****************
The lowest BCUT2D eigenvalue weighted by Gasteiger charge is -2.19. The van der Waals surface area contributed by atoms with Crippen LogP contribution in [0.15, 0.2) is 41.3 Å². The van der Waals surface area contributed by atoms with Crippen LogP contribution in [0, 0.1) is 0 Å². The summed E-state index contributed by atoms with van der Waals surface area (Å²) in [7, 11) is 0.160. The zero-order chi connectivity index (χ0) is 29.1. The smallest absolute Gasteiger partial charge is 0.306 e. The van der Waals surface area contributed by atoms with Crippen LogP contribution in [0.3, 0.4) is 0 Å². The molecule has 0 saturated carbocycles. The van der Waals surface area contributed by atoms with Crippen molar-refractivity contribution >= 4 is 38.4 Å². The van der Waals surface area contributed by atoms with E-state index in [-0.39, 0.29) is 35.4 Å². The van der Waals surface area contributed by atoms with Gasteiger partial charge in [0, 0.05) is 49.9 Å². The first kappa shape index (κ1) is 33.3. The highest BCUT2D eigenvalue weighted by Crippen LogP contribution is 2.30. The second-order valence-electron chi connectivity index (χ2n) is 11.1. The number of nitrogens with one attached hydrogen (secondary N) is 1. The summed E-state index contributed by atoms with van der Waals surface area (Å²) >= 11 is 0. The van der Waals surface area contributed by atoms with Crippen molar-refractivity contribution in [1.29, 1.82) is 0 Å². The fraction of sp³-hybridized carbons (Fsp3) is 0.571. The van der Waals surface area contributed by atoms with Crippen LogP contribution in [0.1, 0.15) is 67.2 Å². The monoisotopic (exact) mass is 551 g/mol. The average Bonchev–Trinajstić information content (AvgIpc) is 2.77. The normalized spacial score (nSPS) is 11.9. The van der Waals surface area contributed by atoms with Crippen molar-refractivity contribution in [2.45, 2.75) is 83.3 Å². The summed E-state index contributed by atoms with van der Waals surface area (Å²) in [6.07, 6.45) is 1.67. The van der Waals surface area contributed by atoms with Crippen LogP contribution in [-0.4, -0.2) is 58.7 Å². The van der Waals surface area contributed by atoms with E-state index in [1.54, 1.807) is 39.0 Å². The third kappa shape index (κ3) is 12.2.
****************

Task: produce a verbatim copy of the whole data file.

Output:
The lowest BCUT2D eigenvalue weighted by Gasteiger charge is -2.19. The van der Waals surface area contributed by atoms with Crippen LogP contribution in [0.15, 0.2) is 41.3 Å². The van der Waals surface area contributed by atoms with Crippen LogP contribution in [0, 0.1) is 0 Å². The summed E-state index contributed by atoms with van der Waals surface area (Å²) in [7, 11) is 0.160. The zero-order chi connectivity index (χ0) is 29.1. The smallest absolute Gasteiger partial charge is 0.306 e. The van der Waals surface area contributed by atoms with Crippen LogP contribution in [0.3, 0.4) is 0 Å². The molecule has 0 saturated carbocycles. The van der Waals surface area contributed by atoms with Crippen molar-refractivity contribution >= 4 is 38.4 Å². The van der Waals surface area contributed by atoms with E-state index in [-0.39, 0.29) is 35.4 Å². The van der Waals surface area contributed by atoms with Gasteiger partial charge in [0, 0.05) is 49.9 Å². The first kappa shape index (κ1) is 33.3. The highest BCUT2D eigenvalue weighted by Crippen LogP contribution is 2.30. The second-order valence-electron chi connectivity index (χ2n) is 11.1. The number of nitrogens with one attached hydrogen (secondary N) is 1. The summed E-state index contributed by atoms with van der Waals surface area (Å²) >= 11 is 0. The van der Waals surface area contributed by atoms with Crippen molar-refractivity contribution in [1.29, 1.82) is 0 Å². The fraction of sp³-hybridized carbons (Fsp3) is 0.571. The van der Waals surface area contributed by atoms with Crippen LogP contribution in [0.1, 0.15) is 67.2 Å². The monoisotopic (exact) mass is 551 g/mol. The average Bonchev–Trinajstić information content (AvgIpc) is 2.77. The normalized spacial score (nSPS) is 11.9. The van der Waals surface area contributed by atoms with Crippen molar-refractivity contribution in [2.45, 2.75) is 83.3 Å². The summed E-state index contributed by atoms with van der Waals surface area (Å²) in [6.07, 6.45) is 1.67. The van der Waals surface area contributed by atoms with Crippen LogP contribution in [-0.4, -0.2) is 58.7 Å². The van der Waals surface area contributed by atoms with E-state index in [1.54, 1.807) is 39.0 Å². The third kappa shape index (κ3) is 12.2.